Cell's plot puts the 'eeeeee' in creepy
Terri Schlichenmeyer The Bookworm Sez Driving down the road, and not paying real close attention. In the men's or ladies' room, one stall over. At the check-out line in the grocery store. Standing in the middle of the sidewalk, oblivious to every...
The Bookworm Sez
Driving down the road, and not paying real close attention. In the men's or ladies' room, one stall over. At the check-out line in the grocery store. Standing in the middle of the sidewalk, oblivious to everything but a little voice, held in one hand.
Remember when talking on the telephone meant actually sitting down at a table or desk and staying there? Does it seem like nearly everyone is a slave to the cell phone?
In the new novel, Cell by Stephen King, that last question may be more valid than you think.
For once, Clayton Riddell is on top of his game. He's finally landed a dream job: drawing comics for a major client in Boston. It's the kind of work Clay has always wanted, the job he told his ex-wife, Sharon, that he would one day have. Sharon told him she believed in him. Clay couldn't wait to get back to the hotel, to call her and share his good news.
And then the strangest thing happened. Right in front of his eyes, a well-dressed woman who was chatting on her cell phone suddenly went crazy. A teenaged girl, also on her cell, attacked the well-dressed woman and ripped the woman's throat out. Cars were crashing and mowing down pedestrians, blood was everywhere. People with vacant eyes were slaughtering others on the street.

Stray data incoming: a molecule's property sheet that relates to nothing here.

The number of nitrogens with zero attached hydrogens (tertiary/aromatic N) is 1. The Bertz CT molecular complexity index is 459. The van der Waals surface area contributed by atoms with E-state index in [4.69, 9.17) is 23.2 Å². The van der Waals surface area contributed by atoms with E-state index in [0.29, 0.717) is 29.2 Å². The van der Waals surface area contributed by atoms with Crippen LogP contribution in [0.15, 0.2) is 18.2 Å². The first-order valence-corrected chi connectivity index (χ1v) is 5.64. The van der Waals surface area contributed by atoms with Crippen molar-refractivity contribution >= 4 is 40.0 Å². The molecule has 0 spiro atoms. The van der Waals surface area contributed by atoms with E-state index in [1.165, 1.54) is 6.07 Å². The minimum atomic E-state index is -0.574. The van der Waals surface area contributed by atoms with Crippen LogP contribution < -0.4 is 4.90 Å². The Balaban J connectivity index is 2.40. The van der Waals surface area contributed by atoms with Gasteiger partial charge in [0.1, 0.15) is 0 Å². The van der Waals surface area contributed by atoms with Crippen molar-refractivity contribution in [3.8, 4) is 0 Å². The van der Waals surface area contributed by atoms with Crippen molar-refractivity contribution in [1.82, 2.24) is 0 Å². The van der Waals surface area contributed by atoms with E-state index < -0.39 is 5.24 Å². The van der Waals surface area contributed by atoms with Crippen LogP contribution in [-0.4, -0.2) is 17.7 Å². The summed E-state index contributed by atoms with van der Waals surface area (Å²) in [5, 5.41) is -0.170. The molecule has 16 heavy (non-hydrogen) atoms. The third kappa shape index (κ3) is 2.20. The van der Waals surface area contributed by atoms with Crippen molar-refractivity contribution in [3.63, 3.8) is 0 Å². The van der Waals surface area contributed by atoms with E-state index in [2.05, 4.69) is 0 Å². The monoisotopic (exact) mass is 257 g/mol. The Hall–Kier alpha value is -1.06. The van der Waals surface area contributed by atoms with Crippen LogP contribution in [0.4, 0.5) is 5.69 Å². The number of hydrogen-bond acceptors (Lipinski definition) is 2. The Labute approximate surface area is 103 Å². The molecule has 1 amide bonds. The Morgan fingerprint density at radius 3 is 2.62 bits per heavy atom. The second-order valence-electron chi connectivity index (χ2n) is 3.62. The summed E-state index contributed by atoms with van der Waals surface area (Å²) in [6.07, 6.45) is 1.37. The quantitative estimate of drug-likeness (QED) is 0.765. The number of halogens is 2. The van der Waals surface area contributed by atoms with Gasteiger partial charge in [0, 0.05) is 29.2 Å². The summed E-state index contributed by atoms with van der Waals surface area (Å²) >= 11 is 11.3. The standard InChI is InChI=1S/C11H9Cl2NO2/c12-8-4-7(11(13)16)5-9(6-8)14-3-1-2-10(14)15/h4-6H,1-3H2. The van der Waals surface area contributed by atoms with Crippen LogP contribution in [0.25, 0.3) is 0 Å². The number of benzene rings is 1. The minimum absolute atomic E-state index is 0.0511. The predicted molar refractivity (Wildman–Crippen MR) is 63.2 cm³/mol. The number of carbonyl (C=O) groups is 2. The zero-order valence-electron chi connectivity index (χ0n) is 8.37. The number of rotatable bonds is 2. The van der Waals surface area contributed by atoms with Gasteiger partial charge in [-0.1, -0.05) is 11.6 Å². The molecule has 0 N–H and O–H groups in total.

As Clay and another unaffected man, Tom, hurry to the safety of a small hotel, they see carnage and mayhem everywhere. A young girl they shelter and befriend at the hotel confirms what the men have only barely considered. The cell phones have driven everyone insane.
Beside himself with worry, Clay remembers a certain birthday present that his young son, Johnny, simply had to have: a small red cell phone, which mostly sits gathering dust on the bedside table, the "shine" worn off the gift. Now Clay has to get back home to Kent Pond, Maine. He hasn't checked lately, and he needs to know. Is it possible that the phone still sits, unused, in Johnny's bedroom?
Is it possible that Stephen King has a cell phone? He says not.
And I'm glad mine didn't ring while I was reading this book, because I'm not sure I would have answered it.
The great news is, the Stephen King that early fans came to love is back with an all-too-plausible story line that puts the "EEEEE" in "creepy." Like many of his other novels, King lovingly writes of gore and blood and humanity beset with insanity, in a way that will make you squirm. The characters in this book are guy-next-door types, the kind you'd trust with your house key. And the evil undead?
Well, what can I say? After all, this is a Stephen King book, you know.
If you're ready for some old-fashioned skin-crawling frights, then flip this book open. "Cell" isn't a turn-on-the-lights-and-lock-the-door kind of scary, but you'll never again hear a ring-tone in a public place without looking for somewhere to run if you need it.
(Terri Schlichenmeyer is the author of the Detroit Lakes Newspapers book review column, "The Bookworm Sez." Schlichenmeyer has been reading since she was three years old, and never goes anywhere without a book. She lives in West Salem, Wis., with her husband, three dogs, and 9,000 books.)